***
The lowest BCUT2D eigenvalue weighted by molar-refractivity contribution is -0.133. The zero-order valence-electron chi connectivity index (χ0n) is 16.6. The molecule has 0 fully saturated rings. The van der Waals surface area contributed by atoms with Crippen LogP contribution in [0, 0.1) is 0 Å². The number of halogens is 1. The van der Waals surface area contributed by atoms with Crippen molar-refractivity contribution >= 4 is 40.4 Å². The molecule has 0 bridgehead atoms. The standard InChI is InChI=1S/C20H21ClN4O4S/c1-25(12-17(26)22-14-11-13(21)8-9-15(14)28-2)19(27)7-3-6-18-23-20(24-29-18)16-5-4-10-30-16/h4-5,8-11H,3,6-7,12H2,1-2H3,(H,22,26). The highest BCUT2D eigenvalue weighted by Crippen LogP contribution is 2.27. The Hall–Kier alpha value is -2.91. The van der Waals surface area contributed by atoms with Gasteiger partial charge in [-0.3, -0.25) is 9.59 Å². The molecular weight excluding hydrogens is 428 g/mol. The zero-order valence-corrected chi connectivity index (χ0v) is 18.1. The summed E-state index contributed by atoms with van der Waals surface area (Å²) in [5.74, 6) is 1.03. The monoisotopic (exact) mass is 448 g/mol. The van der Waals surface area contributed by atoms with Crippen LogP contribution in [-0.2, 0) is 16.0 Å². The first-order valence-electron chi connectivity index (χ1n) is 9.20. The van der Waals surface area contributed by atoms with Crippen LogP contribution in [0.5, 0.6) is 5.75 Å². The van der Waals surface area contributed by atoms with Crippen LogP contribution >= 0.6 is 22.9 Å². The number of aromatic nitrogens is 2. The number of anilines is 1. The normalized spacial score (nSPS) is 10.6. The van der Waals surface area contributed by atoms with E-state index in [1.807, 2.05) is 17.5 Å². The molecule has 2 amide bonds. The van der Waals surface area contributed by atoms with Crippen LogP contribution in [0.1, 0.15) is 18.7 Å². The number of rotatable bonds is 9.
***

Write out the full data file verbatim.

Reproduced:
The lowest BCUT2D eigenvalue weighted by molar-refractivity contribution is -0.133. The zero-order valence-electron chi connectivity index (χ0n) is 16.6. The molecule has 0 fully saturated rings. The van der Waals surface area contributed by atoms with Crippen LogP contribution in [0, 0.1) is 0 Å². The number of halogens is 1. The van der Waals surface area contributed by atoms with Crippen molar-refractivity contribution >= 4 is 40.4 Å². The molecule has 0 bridgehead atoms. The standard InChI is InChI=1S/C20H21ClN4O4S/c1-25(12-17(26)22-14-11-13(21)8-9-15(14)28-2)19(27)7-3-6-18-23-20(24-29-18)16-5-4-10-30-16/h4-5,8-11H,3,6-7,12H2,1-2H3,(H,22,26). The highest BCUT2D eigenvalue weighted by Crippen LogP contribution is 2.27. The Hall–Kier alpha value is -2.91. The van der Waals surface area contributed by atoms with Gasteiger partial charge in [-0.3, -0.25) is 9.59 Å². The molecular weight excluding hydrogens is 428 g/mol. The zero-order valence-corrected chi connectivity index (χ0v) is 18.1. The summed E-state index contributed by atoms with van der Waals surface area (Å²) in [5.74, 6) is 1.03. The monoisotopic (exact) mass is 448 g/mol. The van der Waals surface area contributed by atoms with Crippen LogP contribution in [-0.2, 0) is 16.0 Å². The first-order valence-electron chi connectivity index (χ1n) is 9.20. The van der Waals surface area contributed by atoms with Crippen LogP contribution in [0.5, 0.6) is 5.75 Å². The van der Waals surface area contributed by atoms with Crippen LogP contribution >= 0.6 is 22.9 Å². The number of aromatic nitrogens is 2. The number of anilines is 1. The normalized spacial score (nSPS) is 10.6. The van der Waals surface area contributed by atoms with E-state index in [1.807, 2.05) is 17.5 Å². The molecule has 2 amide bonds. The van der Waals surface area contributed by atoms with Crippen LogP contribution in [0.1, 0.15) is 18.7 Å². The number of rotatable bonds is 9.